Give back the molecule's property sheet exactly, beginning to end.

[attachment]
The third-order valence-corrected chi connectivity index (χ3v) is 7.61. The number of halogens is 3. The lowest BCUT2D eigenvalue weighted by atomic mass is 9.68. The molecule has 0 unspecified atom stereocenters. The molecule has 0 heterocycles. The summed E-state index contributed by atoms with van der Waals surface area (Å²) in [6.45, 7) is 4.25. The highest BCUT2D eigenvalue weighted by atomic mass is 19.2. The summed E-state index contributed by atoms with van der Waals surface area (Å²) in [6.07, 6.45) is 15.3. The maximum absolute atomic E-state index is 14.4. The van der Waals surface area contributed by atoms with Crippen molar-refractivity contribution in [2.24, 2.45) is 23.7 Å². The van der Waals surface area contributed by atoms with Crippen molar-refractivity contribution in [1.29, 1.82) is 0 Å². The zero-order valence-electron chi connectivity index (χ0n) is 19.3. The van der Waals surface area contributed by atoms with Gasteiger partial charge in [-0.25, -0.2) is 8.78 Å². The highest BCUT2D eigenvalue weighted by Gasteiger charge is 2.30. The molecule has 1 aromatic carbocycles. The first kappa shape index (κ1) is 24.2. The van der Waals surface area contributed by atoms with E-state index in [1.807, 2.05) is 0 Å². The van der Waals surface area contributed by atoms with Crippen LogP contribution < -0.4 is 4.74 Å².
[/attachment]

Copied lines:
The third-order valence-corrected chi connectivity index (χ3v) is 7.61. The number of halogens is 3. The lowest BCUT2D eigenvalue weighted by atomic mass is 9.68. The molecule has 0 unspecified atom stereocenters. The molecule has 0 heterocycles. The summed E-state index contributed by atoms with van der Waals surface area (Å²) in [6.45, 7) is 4.25. The highest BCUT2D eigenvalue weighted by atomic mass is 19.2. The summed E-state index contributed by atoms with van der Waals surface area (Å²) in [6.07, 6.45) is 15.3. The maximum absolute atomic E-state index is 14.4. The van der Waals surface area contributed by atoms with Crippen molar-refractivity contribution in [2.24, 2.45) is 23.7 Å². The van der Waals surface area contributed by atoms with Crippen molar-refractivity contribution in [1.29, 1.82) is 0 Å². The zero-order valence-electron chi connectivity index (χ0n) is 19.3. The van der Waals surface area contributed by atoms with Gasteiger partial charge in [-0.25, -0.2) is 8.78 Å². The highest BCUT2D eigenvalue weighted by Gasteiger charge is 2.30. The molecule has 1 aromatic carbocycles. The first kappa shape index (κ1) is 24.2. The van der Waals surface area contributed by atoms with E-state index in [1.807, 2.05) is 0 Å². The van der Waals surface area contributed by atoms with Crippen LogP contribution < -0.4 is 4.74 Å².